Adon Olam is a piyyut that became popular in the 15th century and is often attributed to Solomon ibn Gabirol (1021–1058) and less often to Sherira Gaon (900-1001), or his son, Hai ben Sherira Gaon (939-1038).
Adon Olam transliteration
Adon olam, asher malach, b'terem kol y'tzir nivra.
L'et na'asah v'cheftzo kol, azai melech sh'mo nikra.
V'acharey kichlot hakol, l'vado yimloch nora.
V'hu haya, v'hu hoveh, v'hu yih'yeh b'tifara.
V'hu echad, v'eyn sheni, l'hamshil lo, l'hachbira.
B'li reishit, b'li tachlit, v'lo ha'oz v'hamisrah.
V'hu Eli, v'chai go'ali, v'tzur chevli b'et tzarah.
V'hu nisi umanos li, m'nat kosi b'yom ekra.
B'yado afkid ruchi, b'et ishan v'a'irah.
V'im ruchi g'viyati, Adonai li v'lo ira.
The idea that the soul leaves the body and travels during the night into other realms is an ancient one. Some of the first things traditionally said upon awakening therefore have to do with welcoming the soul back into the body, and being grateful for its safe return.
With this emphasis on the soul leaving overnight - and potentially not returning - we have already noted that one aspect of the Bedtime Shema practice is as a preparation for death. Recall this framing text from Pirkei Avot, as well as the idea from Talmud Shabbat that sleep is 1/60th of death.
Naturally, if we really see sleep as a preparation for death (or a possible gateway to death), then we must prepare for it as we would for death: with self-absolution, confession and forgiveness.
This prayer is taken almost verbatim from Talmud Brachot 60b, where it immediately precedes the sequence of morning blessings.
בָּרוּךְ [אַתָּה ה', אֱלֹקֵינוּ מֶלֶךְ הָעוֹלָם] הַמַּפִּיל חֶבְלֵי שֵׁנָה עַל עֵינַי, וּתְנוּמָה עַל עַפְעַפַּי, וּמֵאִיר לְאִישׁוֹן בַּת עָיִן.
יְהִי רָצוֹן מִלְּפָנֶיךָ ה' אֱלֹקַי וֵאלֹקֵי אֲבוֹתַי, שֶׁתַּשְׁכִּיבֵנִי לְשָׁלוֹם, וְתַעֲמִידֵנִי לְחַיִּים טוֹבִים וּלְשָׁלוֹם,
וְתֵן חֶלְקִי בְּתוֹרָתֶךָ, וְתַרְגִּילֵנִי לִדְבַר מִצְוָה, וְאַל תַּרְגִּילֵנִי לִדְבַר עֲבֵרָה, וְאַל תְּבִיאֵנִי לִידֵי חֵטְא, וְלֹא לִידֵי נִסָּיוֹן, וְלֹא לִידֵי בִזָּיוֹן, וְיִשְׁלֹט בִּי יֵצֶר הַטּוֹב, וְאַל יִשְׁלֹט בִּי יֵצֶר הָרָע, וְתַצִּילֵנִי מִיֵּצֶר הָרָע וּמֵחֳלָאִים רָעִים,
וְאַל יַבְהִילוּנִי חֲלוֹמוֹת רָעִים וְהִרְהוּרִים רָעִים,
וּתְהֵא מִטָּתִי שְׁלֵמָה לְפָנֶיךָ,
וְהָאֵר עֵינַי פֶּן אִישַׁן הַמָּוֶת.
בָּרוּךְ [אַתָּה ה'] הַמֵּאִיר לָעוֹלָם כֻּלּוֹ בִּכְבוֹדוֹ:
Blessed [are You, Divine-Power, our God, Sovereign of the Cosmos] that causes the bonds of sleep to fall upon my eyes and slumber upon my eyelids, and that illuminates the pupil of the eye.
May it be your will, Divinity, my God and the God of my forebears, to lay me down in peace and to raise me up for good life and for peace.
Let my portion be in your Torah, and may you accustom me in the matter of mitzvah (sacred action).
Do not accustom me to an errant way, nor bring me into the hands of sin, nor into the hands of trials, nor the hands of degradation.
Let the good inclination rule within me, and let the evil inclination not have power within me.
Release me from the evil inclination and from bad diseases, and let not bad dreams or dark perseverations disturb or confound me.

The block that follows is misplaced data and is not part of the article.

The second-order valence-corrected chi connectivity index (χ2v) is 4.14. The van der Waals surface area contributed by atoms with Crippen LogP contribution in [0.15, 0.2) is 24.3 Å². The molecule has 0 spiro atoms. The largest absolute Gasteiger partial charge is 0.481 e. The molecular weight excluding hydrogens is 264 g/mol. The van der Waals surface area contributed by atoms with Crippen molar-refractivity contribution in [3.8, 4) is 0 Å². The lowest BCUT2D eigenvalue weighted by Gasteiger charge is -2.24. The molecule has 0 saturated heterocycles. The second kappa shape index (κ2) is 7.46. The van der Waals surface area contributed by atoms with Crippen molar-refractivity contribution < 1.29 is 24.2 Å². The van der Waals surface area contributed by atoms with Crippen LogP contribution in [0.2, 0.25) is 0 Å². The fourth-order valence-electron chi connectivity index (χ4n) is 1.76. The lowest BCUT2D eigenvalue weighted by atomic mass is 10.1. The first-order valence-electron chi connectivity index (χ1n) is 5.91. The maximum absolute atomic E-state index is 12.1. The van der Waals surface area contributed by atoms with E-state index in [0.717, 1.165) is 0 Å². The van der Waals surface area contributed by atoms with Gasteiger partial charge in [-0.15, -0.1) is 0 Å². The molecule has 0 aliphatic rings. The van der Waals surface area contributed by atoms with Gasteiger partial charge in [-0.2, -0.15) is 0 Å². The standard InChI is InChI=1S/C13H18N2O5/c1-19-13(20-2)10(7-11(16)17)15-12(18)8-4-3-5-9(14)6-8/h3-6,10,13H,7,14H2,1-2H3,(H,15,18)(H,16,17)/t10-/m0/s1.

May my bed be complete before you [ie with only appropriate expressions of sexuality].
And enlighten my eyes lest I sleep the sleep of death.
Blessed [are you, !!!!] who enlightens the entire universe with Divine glory.
Thus one important goal of this liturgy is to prepare ourselves for the ultimate through confession and forgiveness (and of course through saying the Shema itself, the classic Jewish famous last words).
Most versions of the Bedtime Shema Liturgy contain something like the following prayer. Interestingly, the emphasis is less on confessing what we have done and seeking forgiveness from God, and more on offering forgiveness and release to those we feel have wronged us.
Is there anything you find surprising about this prayer? Anything inspiring? Anything you would change?
In addition to saying the above text, many also undertake a personal accounting of the day, adding specific detail to what they would like to forgive and be forgiven for.
How do you go about doing this sort of accounting?
What might you personally try to include in your nightly practice before sleep?
רִבּוֹנוֹ שֶׁל עוֹלָם:
הֲרֵינִי מוֹחֵל וְסוֹלֵחַ לְכָל מִי שֶׁהִכְעִיס וְהִקְנִיט אוֹתִי, אוֹ שֶׁחָטָא כְּנֶגְדִּי בֵּין בְּגוּפִי, בֵּין בְּמָמוֹנִי, בֵּין בִּכְבוֹדִי, בֵּין בְּכָל אֲשֶׁר לִי, בֵּין בְּאֹנֶס בֵּין בְּרָצוֹן, בֵּין בְּשׁוֹגֵג בֵּין בְּמֵזִיד, בֵּין בְּדִבּוּר בֵּין בְּמַעֲשֶׂה,
בֵּין בְּגִלְגּוּל זֶה בֵּין בְּגִלְגּוּל אַחֵר,
לְכָל בֶּן אָדָם, וְלֹא יֵעָנֵשׁ שׁוּם אָדָם בְּסִיבָּתִי:
יְהִי רָצוֹן מִלְפָנֶיךָ ה' אֱלֹקַי וְאֱלֹקֵי אֲבוֹתַי שֶׁלֹא אֶחֱטָא עוֹד וְלֹא אֶחֱזֹר בָּהֶם,
וְלֹא אָשׁוּב עוֹד לְהַכְעִיסֶךָ וְלֹא אֶעֱשֶׂה הָרַע בְּעֵינֶיךָ, וּמָה שֶּׁחָטָאתִי לְפָנֶיךָ מְחֹק בְּרַחֲמֶיךָ הָרַבִּים, אֲבָל לֹא עַל יְדֵי יִסוּרִים וְחֳלָיִם רָעִים:
יִהְיוּ לְרָצוֹן אִמְרֵי פִי וְהֶגְיוֹן לִבִּי לְפָנֶיךָ, ה' צוּרִי וְגֹאֲלִי:
Master of the Universe:
Behold I forgive and pardon anyone who has angered me or antagonized me, or who has sinned against me, whether in relation to my body, or my money, or my honor, or anything that pertains to me;
whether done compulsively or willingly; whether accidentally or deliberately; whether through words or through actions; whether in this present incarnation, or in another incarnation - any human being [in some versions: any Jew]. And may no person be punished because of me.